Since the beginning, the minnesota review has supported and published progressive essays, criticism, and creative literature in an ongoing effort to provide “lively and sophisticated signposts to navigating current critical discourse” (via Duke University Press). Also published in the minnesota review are interviews with contemporary intellectuals and radical thinkers, who contribute context and a higher level of engagement with critical questions that affect our global relationships. We believe that publishing cultural criticism alongside creative writing creates and sustains an exchange that has roots in global history, going all the way back to the 16th century Europe, and extending up to current culture. What follows is a brief and sporadic history of literature, progressive thinking, and small-press publishing that traces the ways in which progressivism, academic discourse, and small journals develop in tandem to influence culture and critical thinking.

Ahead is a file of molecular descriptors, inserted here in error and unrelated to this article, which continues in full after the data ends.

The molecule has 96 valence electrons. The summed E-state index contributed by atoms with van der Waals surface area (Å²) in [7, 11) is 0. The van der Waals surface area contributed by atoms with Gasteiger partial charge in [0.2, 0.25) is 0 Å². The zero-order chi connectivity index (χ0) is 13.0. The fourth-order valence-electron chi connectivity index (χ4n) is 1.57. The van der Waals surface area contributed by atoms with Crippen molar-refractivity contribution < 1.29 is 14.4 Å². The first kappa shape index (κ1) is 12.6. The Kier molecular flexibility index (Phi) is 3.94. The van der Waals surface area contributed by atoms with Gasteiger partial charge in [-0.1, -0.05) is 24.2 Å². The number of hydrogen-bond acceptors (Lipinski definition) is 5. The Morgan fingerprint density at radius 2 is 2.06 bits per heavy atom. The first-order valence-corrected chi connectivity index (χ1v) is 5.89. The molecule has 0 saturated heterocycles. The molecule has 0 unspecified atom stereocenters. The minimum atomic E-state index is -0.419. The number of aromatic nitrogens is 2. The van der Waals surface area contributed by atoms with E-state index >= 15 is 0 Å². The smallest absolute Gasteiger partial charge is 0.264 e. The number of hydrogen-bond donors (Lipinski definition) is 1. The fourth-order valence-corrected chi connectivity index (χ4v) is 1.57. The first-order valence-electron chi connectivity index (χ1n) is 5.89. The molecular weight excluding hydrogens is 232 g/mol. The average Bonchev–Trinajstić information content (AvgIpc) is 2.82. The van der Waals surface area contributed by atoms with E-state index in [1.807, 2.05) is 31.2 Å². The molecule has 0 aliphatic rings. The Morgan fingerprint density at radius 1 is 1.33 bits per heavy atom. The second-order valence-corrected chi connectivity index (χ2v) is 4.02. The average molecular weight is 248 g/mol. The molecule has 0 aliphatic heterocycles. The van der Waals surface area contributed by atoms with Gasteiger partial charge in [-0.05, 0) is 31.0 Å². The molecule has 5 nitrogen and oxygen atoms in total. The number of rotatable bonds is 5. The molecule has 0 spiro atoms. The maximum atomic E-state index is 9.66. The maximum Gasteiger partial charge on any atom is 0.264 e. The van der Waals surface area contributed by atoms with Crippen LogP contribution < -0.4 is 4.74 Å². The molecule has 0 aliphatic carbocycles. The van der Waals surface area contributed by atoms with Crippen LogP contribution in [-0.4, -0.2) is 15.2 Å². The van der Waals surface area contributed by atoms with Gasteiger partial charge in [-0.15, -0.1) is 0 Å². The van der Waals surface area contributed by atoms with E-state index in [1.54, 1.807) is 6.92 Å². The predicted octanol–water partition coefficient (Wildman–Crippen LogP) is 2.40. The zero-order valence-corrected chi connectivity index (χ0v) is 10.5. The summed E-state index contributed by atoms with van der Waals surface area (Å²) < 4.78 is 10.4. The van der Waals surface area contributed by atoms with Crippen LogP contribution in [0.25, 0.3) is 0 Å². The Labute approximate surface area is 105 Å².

Socialism, literacy activism, and academic journals have a long history together. In fact, many scholars believe Nouvelles de la Republique des Lettres to be the first literary magazine in existence. Nouvelles de la Republique des Lettres was published in the sixteenth century in Amsterdam by a French expat named Henri Desbordes. The magazine moved to Amsterdam to escape French censorship after Desbordes was exiled from his homeland after authorities threw him in prison on the suspicion he was publishing anti-catholic material, under the auspicious title Preservatif contre le changement de religion (A Preservation against the Change of Religion), written by the French protestant leader, Pierre Jurieu. After his release from prison, Desbordes relocated himself and his publishing operation to Amsterdam, where he became successful as a refugee publisher. From 1684 to 1710, Nouvelles de la Republique des Lettres was published on a monthly basis, making the switch to bi-monthly afterwards. Today, most academic and literary publications publish in small runs at a similar rate, rarely coming out with new material more than once a month, if that frequently.